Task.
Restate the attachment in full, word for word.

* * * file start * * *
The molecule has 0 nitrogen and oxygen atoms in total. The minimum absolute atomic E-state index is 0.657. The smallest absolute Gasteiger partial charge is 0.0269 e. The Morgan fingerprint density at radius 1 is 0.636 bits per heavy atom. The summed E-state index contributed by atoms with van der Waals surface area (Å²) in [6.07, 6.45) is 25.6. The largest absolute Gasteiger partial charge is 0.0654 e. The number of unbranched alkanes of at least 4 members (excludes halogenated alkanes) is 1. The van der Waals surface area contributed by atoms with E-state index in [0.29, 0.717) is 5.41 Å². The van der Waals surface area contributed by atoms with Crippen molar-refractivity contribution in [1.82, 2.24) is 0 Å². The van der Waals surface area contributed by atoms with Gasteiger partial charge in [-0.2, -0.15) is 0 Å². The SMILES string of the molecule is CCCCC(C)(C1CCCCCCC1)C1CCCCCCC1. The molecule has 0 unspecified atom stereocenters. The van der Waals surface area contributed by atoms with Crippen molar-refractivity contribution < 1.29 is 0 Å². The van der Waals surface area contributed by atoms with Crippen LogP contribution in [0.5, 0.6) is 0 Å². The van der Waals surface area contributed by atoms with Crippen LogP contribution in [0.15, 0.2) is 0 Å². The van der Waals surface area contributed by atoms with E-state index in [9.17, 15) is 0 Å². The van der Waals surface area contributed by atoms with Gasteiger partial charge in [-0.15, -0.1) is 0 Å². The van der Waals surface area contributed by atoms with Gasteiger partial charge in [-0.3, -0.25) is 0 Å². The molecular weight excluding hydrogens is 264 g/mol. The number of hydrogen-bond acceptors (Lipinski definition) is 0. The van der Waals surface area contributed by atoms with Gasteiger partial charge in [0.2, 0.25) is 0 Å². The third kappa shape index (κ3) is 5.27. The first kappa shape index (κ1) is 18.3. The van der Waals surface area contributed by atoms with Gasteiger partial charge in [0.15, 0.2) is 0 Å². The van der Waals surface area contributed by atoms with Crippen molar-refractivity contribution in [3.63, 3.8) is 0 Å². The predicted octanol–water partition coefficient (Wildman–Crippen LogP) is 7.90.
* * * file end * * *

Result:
The molecule has 0 nitrogen and oxygen atoms in total. The minimum absolute atomic E-state index is 0.657. The smallest absolute Gasteiger partial charge is 0.0269 e. The Morgan fingerprint density at radius 1 is 0.636 bits per heavy atom. The summed E-state index contributed by atoms with van der Waals surface area (Å²) in [6.07, 6.45) is 25.6. The largest absolute Gasteiger partial charge is 0.0654 e. The number of unbranched alkanes of at least 4 members (excludes halogenated alkanes) is 1. The van der Waals surface area contributed by atoms with E-state index in [0.29, 0.717) is 5.41 Å². The van der Waals surface area contributed by atoms with Crippen molar-refractivity contribution in [1.82, 2.24) is 0 Å². The van der Waals surface area contributed by atoms with Gasteiger partial charge in [-0.2, -0.15) is 0 Å². The SMILES string of the molecule is CCCCC(C)(C1CCCCCCC1)C1CCCCCCC1. The molecule has 0 unspecified atom stereocenters. The van der Waals surface area contributed by atoms with Crippen molar-refractivity contribution < 1.29 is 0 Å². The van der Waals surface area contributed by atoms with Crippen LogP contribution in [0.5, 0.6) is 0 Å². The van der Waals surface area contributed by atoms with Crippen LogP contribution in [0.15, 0.2) is 0 Å². The van der Waals surface area contributed by atoms with E-state index in [9.17, 15) is 0 Å². The van der Waals surface area contributed by atoms with Gasteiger partial charge in [-0.15, -0.1) is 0 Å². The van der Waals surface area contributed by atoms with Gasteiger partial charge in [-0.3, -0.25) is 0 Å². The molecular weight excluding hydrogens is 264 g/mol. The number of hydrogen-bond acceptors (Lipinski definition) is 0. The van der Waals surface area contributed by atoms with Gasteiger partial charge in [0.2, 0.25) is 0 Å². The third kappa shape index (κ3) is 5.27. The first kappa shape index (κ1) is 18.3. The van der Waals surface area contributed by atoms with Gasteiger partial charge in [0.15, 0.2) is 0 Å². The van der Waals surface area contributed by atoms with Crippen molar-refractivity contribution in [3.63, 3.8) is 0 Å². The predicted octanol–water partition coefficient (Wildman–Crippen LogP) is 7.90.